So, I am in a weird position here, and I have been trying troubleshoot this.
I got my 3pi in the mail yesterday, and loaded the example maze solving code on there, to try
it out on a few mazes I had built. I had a 2" grid one, and a 3".
The 2" does not work… it’s too small for the robot, and he will just jump over dead ends to the next
The 3" the robot successfully completes the maze, and finds the finish line, except, he only solves
it part of the time.
I did 10 trials of the 3" maze from start to finish, and 4 times, it found the shortest path, the
remaining 6 times, it would get it’s sequence of turns mixed up, and end up turning off the line and
Has anyone else experianced this? My maze surface is an old plastic hockey table… it’s the closet
thing I could find to a non-porous whiteboard material.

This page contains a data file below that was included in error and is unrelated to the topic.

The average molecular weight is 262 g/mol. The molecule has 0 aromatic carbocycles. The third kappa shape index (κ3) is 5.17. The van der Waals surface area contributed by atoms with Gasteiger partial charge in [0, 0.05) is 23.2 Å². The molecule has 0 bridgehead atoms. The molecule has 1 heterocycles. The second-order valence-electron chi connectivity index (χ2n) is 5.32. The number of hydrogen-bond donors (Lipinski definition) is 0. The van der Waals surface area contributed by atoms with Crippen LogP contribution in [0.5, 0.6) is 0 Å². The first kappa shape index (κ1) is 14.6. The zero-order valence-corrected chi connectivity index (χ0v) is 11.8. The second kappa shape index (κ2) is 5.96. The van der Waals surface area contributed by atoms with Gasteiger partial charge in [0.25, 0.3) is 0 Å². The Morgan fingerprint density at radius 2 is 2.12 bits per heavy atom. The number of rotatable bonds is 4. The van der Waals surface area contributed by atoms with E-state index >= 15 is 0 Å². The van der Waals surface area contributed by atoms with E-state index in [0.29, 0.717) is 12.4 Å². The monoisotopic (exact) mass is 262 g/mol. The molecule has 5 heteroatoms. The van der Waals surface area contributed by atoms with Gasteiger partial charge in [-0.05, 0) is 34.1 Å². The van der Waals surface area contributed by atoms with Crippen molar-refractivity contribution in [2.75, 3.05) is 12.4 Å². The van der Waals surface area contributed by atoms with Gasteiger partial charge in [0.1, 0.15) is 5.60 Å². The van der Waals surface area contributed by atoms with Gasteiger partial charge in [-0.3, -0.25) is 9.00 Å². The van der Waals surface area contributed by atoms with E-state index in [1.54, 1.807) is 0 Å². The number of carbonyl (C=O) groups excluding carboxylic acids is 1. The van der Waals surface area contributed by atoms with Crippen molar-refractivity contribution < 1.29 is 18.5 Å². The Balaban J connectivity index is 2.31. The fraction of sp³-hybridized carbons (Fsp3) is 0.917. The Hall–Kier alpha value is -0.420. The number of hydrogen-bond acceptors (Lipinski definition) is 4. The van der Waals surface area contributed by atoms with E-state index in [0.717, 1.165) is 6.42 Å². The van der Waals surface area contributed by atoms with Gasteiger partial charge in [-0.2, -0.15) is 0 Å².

Can you post a picture of your maze? What did you use to make the black lines? Are you making sure to properly calibrate the 3pi before you have it run the maze? Sometimes uneven ambient lighting can interfere with the reflectance sensors. For example, if you have a patch of direct sunlight on a segment of the course and the robot was calibrated on a different segment of the course, it might get confused when it enters the patch of sunlight (sunlight has a relatively large IR component).
I was using 3/4" black electrical tape. I think I isolated the problem.
I modified some code, to offer a kind of troubleshoot mode, and I think the problem was that one of my black lines was not perfectly straight, it kind of had a really slight bend in it. I replaced the one line and now it’s working correctly much more of the time. I also sped it up to 140 speed, and it’s working fairly nicely now… I just have to make it turn faster. As well as make it go through intersections where it’s going straight without slowing down.
I added a little information to section 8.f (improving the maze-solving code) of the 3pi user’s guide on Thursday night, so you might want to take a look at that if you haven’t already. Note that the maze-solving code is heavily dependent on timing, so adding debugging statements that throw off the timing could cause the code to fail if they aren’t compensated for.